Monday, February 23, 2009
What's the deal?
The latest entry in the long-running Street Fighter series is great, except for the part about being able to play it out of the box.
What are you bitching about now?
If you're familiar with fighting games, you'll know that a certain level of precision is needed to execute moves - at times in split-second increments. These moves require semi-precise manipulation of an analog joystick or standard D-pad.
... means precision ain't happening. So this means I have to buy a special edition controller to play the game.
Ah, you bitch and you bitch. Buy the new controller already!
Well, I would, but unfortunately it appears to be out of stock just about everywhere right now or going for prison rape painful prices on eBay.
Well how is the game, at least?
I honestly don't feel comfortable giving an assessment of the game at this point - not without being able to play it the way it was meant to be played. A part of me (the consumer with no money) feels that the game should have been designed with the limitations of the existing hardware in mind.
Alternately, I feel that would have done a disservice to the existing market for the game - people who've been playing Street Fighter in some form or other for the last 20 years.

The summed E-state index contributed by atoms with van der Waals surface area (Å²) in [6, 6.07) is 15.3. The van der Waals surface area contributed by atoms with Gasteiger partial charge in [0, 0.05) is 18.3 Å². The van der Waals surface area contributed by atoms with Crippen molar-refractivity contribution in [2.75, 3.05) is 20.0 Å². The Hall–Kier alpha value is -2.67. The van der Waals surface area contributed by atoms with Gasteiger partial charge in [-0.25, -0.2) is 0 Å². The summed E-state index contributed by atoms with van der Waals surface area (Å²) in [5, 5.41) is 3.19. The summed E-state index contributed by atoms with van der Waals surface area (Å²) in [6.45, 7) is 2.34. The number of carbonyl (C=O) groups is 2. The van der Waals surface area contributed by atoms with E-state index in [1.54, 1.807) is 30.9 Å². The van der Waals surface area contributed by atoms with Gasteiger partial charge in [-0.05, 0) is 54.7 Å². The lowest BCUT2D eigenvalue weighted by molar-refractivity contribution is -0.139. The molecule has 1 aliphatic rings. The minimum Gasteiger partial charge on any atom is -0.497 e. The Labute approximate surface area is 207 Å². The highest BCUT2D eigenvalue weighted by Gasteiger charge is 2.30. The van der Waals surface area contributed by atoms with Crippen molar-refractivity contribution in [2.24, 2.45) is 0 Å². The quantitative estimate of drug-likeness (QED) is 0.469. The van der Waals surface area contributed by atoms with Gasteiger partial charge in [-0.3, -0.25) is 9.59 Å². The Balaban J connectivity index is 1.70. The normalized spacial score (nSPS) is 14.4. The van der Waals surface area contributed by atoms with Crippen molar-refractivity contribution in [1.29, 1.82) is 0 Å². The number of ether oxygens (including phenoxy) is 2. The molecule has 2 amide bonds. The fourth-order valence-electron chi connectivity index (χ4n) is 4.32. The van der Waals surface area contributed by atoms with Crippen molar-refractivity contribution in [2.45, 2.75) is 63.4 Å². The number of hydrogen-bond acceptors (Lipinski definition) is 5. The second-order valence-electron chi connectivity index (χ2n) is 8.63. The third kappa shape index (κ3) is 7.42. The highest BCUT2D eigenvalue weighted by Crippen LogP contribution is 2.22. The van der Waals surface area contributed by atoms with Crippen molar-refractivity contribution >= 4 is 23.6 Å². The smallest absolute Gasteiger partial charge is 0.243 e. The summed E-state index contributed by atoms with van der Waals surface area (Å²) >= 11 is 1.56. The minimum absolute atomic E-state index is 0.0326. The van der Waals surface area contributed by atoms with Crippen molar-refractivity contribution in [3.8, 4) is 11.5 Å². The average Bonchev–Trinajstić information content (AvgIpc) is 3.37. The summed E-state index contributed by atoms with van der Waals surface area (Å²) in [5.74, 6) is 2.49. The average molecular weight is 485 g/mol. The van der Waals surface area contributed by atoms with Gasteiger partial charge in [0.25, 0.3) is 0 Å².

Further hampering an honest assessment of the game is the fact that I, more of a Tekken man, am kind of crap at the Street Fighter games. I'm suffering from the anxiety Stephen Totilo at the MTV Multiplayer blog discussed recently prior to the release of the game. That is to say - how can you judge a game which, all things being equal you would not be good at anyway?
Fighting games are kind of a closed system.
On Gamasutra, Nayan Ramachandran makes some excellent, but brief observations about the accessibility of a game like SF4 for the new player. He even expresses concern that it might be considered too accessible by the hardcore.
I'm not sure it is - I think playing this game (crappy controller notwithstanding) requires a certain rewiring, especially if someone (like your esteemed writer) has trained the old thumbs and neurotransmitters for 3-D fighters over the last decade and a half. The loss of the Z axis in gameplay feels weird... wrong somehow.
And yet here I am trolling the internet for a $40 controller to use with the $60 game I just bought. This means that (barring some kind of cognitive dissonance I'm willfully ignoring) I must like some aspect of the game.
It IS a gorgeous game, and when by chance I'm able to execute one of the many complex moves there's great positive feedback both visual and mechanical.
Still... I wish I'd waited until I could buy the controller.
Tomorrow, I'll talk a little more about the training mode (or lack thereof) and the steep difficulty curve in this game.